Kenneth H. Cooper, MD, MPH, "the father of aerobics," is the president and founder of The Cooper Aerobics Center. Recognized through his writings and research as a leader in the international physical fitness movement, Cooper has been credited with motivating more people to exercise in pursuit of good health than any other person.
The author of 18 books, Cooper has advocated revolutionizing the field of medicine away from disease treatment to disease prevention through aerobic exercise. His message is direct: "It is easier to maintain good health through proper exercise, diet and emotional balance than it is to regain it once it is lost."
In 1970 Cooper had resigned, as a lieutenant colonel, from a 13-year military career in order to open the medical clinic and research center and devote his full time to studying the relationship of exercise to health and longevity. While he was an Air Force flight surgeon and director of the Aerospace Medical Laboratory in San Antonio, Cooper had developed the 12-minute test and Aerobics Point System that led to his first book, Aerobics, in 1968. Today, the Army, Navy, Secret Service, several foreign military organizations, many U.S. and foreign corporations, and more than 2,500 universities and public schools utilize his program.
From The Cooper Aerobics Center's beginning, Cooper has emphasized the importance of basic and epidemiological research to document the value of exercise in the practice of preventive, diagnostic, and rehabilitative medicine. The Cooper Institute, one of the seven divisions of The Cooper Aerobics Center, constitutes the home base for such research. It utilizes the largest computerized exercise data base on record (approximately 350,000 person years of data) with an objective measure of fitness -- the treadmill stress test.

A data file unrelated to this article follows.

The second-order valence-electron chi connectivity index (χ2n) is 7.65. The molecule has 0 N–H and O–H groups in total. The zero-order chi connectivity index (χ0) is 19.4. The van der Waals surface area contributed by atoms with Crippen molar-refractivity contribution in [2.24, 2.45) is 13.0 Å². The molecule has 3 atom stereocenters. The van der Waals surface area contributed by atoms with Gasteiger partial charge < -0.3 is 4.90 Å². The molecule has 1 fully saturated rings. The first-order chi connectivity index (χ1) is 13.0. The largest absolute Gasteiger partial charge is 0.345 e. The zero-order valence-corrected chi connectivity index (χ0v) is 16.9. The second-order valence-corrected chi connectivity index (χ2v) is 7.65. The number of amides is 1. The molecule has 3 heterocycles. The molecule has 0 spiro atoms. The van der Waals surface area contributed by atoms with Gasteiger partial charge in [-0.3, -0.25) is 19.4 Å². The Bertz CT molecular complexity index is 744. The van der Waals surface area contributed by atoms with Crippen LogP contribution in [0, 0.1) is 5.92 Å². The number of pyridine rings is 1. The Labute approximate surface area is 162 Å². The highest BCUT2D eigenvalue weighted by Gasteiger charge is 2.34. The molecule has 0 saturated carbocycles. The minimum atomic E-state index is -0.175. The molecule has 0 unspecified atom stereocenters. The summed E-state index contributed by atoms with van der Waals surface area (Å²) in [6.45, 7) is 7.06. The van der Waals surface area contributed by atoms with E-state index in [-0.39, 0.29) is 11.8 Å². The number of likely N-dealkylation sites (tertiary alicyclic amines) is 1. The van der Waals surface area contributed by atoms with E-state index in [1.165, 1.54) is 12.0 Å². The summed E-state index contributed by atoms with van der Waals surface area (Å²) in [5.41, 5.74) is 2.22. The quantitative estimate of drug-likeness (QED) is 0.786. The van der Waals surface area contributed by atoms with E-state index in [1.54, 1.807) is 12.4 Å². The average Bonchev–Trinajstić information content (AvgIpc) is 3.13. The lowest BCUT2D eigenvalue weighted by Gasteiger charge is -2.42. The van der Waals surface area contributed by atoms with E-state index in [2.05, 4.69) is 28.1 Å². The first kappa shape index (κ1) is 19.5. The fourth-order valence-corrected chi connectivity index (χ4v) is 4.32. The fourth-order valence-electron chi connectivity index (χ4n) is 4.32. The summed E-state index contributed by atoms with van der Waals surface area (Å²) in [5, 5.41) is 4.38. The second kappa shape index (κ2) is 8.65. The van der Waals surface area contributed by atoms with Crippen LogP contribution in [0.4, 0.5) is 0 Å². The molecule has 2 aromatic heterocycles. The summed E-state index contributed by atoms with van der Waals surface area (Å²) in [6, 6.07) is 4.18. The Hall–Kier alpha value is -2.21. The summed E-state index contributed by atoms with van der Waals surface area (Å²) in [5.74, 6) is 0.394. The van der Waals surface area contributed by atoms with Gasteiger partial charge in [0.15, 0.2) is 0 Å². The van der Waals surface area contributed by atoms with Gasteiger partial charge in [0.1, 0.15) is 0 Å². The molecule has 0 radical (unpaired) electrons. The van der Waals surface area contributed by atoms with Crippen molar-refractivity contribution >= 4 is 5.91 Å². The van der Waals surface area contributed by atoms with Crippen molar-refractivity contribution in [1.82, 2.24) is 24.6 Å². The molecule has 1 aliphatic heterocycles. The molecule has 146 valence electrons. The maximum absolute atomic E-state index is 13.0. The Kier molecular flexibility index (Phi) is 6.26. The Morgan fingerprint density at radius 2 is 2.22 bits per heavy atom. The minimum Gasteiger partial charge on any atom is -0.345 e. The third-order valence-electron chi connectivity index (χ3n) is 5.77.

Cooper's research into heart disease and risk factors affecting heart disease and fitness (high blood pressure and hypertension, HDL cholesterol and cholesterol/HDL ratios, percent body fat, smoking and alcohol consumption, treadmill performance time, and pulmonary function) has been the subject of papers at international scientific conferences and in leading medical journals.
Cooper continues his personal mission to educate and encourage optimum health in as many segments of the population as possible. He has an MD from the University of Oklahoma and an MPH from the Harvard University School of Public Health. He is certified by the American Board of Preventive Medicine.